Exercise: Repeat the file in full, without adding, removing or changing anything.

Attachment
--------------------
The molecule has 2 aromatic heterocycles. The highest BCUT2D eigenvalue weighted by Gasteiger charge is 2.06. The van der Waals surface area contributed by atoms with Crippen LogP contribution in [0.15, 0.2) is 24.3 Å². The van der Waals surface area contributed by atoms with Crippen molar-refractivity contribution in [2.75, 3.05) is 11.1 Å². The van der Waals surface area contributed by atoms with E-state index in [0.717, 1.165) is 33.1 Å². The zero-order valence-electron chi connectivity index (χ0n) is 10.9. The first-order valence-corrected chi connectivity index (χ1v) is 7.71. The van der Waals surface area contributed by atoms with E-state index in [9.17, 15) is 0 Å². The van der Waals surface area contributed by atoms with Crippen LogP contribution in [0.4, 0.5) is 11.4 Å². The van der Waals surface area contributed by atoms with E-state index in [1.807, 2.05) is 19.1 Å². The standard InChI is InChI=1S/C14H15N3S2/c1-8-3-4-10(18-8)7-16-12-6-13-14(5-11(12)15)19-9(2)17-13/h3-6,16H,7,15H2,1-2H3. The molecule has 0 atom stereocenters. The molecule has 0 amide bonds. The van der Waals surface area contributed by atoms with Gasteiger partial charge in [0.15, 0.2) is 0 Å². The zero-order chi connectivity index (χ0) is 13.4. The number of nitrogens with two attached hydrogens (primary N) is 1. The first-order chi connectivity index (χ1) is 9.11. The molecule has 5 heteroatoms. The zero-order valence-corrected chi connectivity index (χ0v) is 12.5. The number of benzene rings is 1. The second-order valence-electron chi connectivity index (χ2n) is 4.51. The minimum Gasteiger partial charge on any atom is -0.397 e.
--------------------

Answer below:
The molecule has 2 aromatic heterocycles. The highest BCUT2D eigenvalue weighted by Gasteiger charge is 2.06. The van der Waals surface area contributed by atoms with Crippen LogP contribution in [0.15, 0.2) is 24.3 Å². The van der Waals surface area contributed by atoms with Crippen molar-refractivity contribution in [2.75, 3.05) is 11.1 Å². The van der Waals surface area contributed by atoms with E-state index in [0.717, 1.165) is 33.1 Å². The zero-order valence-electron chi connectivity index (χ0n) is 10.9. The first-order valence-corrected chi connectivity index (χ1v) is 7.71. The van der Waals surface area contributed by atoms with E-state index in [9.17, 15) is 0 Å². The van der Waals surface area contributed by atoms with Crippen LogP contribution in [0.4, 0.5) is 11.4 Å². The van der Waals surface area contributed by atoms with E-state index in [1.807, 2.05) is 19.1 Å². The standard InChI is InChI=1S/C14H15N3S2/c1-8-3-4-10(18-8)7-16-12-6-13-14(5-11(12)15)19-9(2)17-13/h3-6,16H,7,15H2,1-2H3. The molecule has 0 atom stereocenters. The molecule has 0 amide bonds. The van der Waals surface area contributed by atoms with Gasteiger partial charge in [0.15, 0.2) is 0 Å². The zero-order chi connectivity index (χ0) is 13.4. The number of nitrogens with two attached hydrogens (primary N) is 1. The first-order chi connectivity index (χ1) is 9.11. The molecule has 5 heteroatoms. The zero-order valence-corrected chi connectivity index (χ0v) is 12.5. The number of benzene rings is 1. The second-order valence-electron chi connectivity index (χ2n) is 4.51. The minimum Gasteiger partial charge on any atom is -0.397 e.